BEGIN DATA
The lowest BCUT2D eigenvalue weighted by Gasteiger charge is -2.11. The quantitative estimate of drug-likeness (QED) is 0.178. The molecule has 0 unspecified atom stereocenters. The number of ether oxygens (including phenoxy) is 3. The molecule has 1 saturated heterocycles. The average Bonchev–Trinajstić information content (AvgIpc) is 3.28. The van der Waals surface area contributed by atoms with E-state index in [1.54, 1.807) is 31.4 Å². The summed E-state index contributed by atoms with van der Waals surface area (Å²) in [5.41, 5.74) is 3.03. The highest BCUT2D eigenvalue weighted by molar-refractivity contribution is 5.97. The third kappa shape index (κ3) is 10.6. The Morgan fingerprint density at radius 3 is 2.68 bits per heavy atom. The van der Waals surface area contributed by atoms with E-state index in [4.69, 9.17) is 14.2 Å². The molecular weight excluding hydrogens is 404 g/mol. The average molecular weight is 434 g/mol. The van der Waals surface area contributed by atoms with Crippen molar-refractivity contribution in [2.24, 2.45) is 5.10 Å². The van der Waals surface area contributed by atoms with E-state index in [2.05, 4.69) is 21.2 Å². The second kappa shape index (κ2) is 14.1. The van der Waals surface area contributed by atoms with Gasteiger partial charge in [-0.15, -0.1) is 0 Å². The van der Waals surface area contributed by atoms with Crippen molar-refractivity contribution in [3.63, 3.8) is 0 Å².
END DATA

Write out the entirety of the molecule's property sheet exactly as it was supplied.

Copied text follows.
The lowest BCUT2D eigenvalue weighted by Gasteiger charge is -2.11. The quantitative estimate of drug-likeness (QED) is 0.178. The molecule has 0 unspecified atom stereocenters. The number of ether oxygens (including phenoxy) is 3. The molecule has 1 saturated heterocycles. The average Bonchev–Trinajstić information content (AvgIpc) is 3.28. The van der Waals surface area contributed by atoms with E-state index in [1.54, 1.807) is 31.4 Å². The summed E-state index contributed by atoms with van der Waals surface area (Å²) in [5.41, 5.74) is 3.03. The highest BCUT2D eigenvalue weighted by molar-refractivity contribution is 5.97. The third kappa shape index (κ3) is 10.6. The Morgan fingerprint density at radius 3 is 2.68 bits per heavy atom. The van der Waals surface area contributed by atoms with E-state index in [4.69, 9.17) is 14.2 Å². The molecular weight excluding hydrogens is 404 g/mol. The average molecular weight is 434 g/mol. The van der Waals surface area contributed by atoms with Crippen molar-refractivity contribution in [2.24, 2.45) is 5.10 Å². The van der Waals surface area contributed by atoms with E-state index in [2.05, 4.69) is 21.2 Å². The second kappa shape index (κ2) is 14.1. The van der Waals surface area contributed by atoms with Gasteiger partial charge in [-0.15, -0.1) is 0 Å². The van der Waals surface area contributed by atoms with Crippen molar-refractivity contribution in [3.63, 3.8) is 0 Å².